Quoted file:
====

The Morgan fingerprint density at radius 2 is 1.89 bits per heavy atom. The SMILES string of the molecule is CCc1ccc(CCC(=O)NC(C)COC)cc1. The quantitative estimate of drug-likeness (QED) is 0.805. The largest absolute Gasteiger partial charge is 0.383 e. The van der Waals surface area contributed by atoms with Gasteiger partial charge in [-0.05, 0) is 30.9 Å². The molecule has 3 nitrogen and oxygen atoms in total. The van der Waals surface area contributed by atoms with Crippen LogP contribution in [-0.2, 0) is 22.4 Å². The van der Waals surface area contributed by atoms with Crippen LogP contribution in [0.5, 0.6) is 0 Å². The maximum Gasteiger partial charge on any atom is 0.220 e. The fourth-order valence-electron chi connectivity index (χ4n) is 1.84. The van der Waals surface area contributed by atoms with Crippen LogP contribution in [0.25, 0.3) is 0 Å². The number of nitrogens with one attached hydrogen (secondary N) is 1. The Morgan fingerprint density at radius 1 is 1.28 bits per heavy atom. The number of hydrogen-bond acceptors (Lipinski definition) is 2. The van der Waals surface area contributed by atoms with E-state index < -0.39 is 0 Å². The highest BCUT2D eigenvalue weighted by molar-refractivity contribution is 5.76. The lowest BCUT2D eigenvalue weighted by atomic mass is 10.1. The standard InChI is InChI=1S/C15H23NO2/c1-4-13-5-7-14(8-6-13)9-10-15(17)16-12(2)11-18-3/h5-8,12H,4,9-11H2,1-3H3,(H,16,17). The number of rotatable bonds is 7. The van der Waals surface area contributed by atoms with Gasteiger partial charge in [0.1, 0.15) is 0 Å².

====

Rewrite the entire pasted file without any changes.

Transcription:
The Morgan fingerprint density at radius 2 is 1.89 bits per heavy atom. The SMILES string of the molecule is CCc1ccc(CCC(=O)NC(C)COC)cc1. The quantitative estimate of drug-likeness (QED) is 0.805. The largest absolute Gasteiger partial charge is 0.383 e. The van der Waals surface area contributed by atoms with Gasteiger partial charge in [-0.05, 0) is 30.9 Å². The molecule has 3 nitrogen and oxygen atoms in total. The van der Waals surface area contributed by atoms with Crippen LogP contribution in [-0.2, 0) is 22.4 Å². The van der Waals surface area contributed by atoms with Crippen LogP contribution in [0.5, 0.6) is 0 Å². The maximum Gasteiger partial charge on any atom is 0.220 e. The fourth-order valence-electron chi connectivity index (χ4n) is 1.84. The van der Waals surface area contributed by atoms with Crippen LogP contribution in [0.25, 0.3) is 0 Å². The number of nitrogens with one attached hydrogen (secondary N) is 1. The Morgan fingerprint density at radius 1 is 1.28 bits per heavy atom. The number of hydrogen-bond acceptors (Lipinski definition) is 2. The van der Waals surface area contributed by atoms with E-state index < -0.39 is 0 Å². The highest BCUT2D eigenvalue weighted by molar-refractivity contribution is 5.76. The lowest BCUT2D eigenvalue weighted by atomic mass is 10.1. The standard InChI is InChI=1S/C15H23NO2/c1-4-13-5-7-14(8-6-13)9-10-15(17)16-12(2)11-18-3/h5-8,12H,4,9-11H2,1-3H3,(H,16,17). The number of rotatable bonds is 7. The van der Waals surface area contributed by atoms with Gasteiger partial charge in [0.1, 0.15) is 0 Å².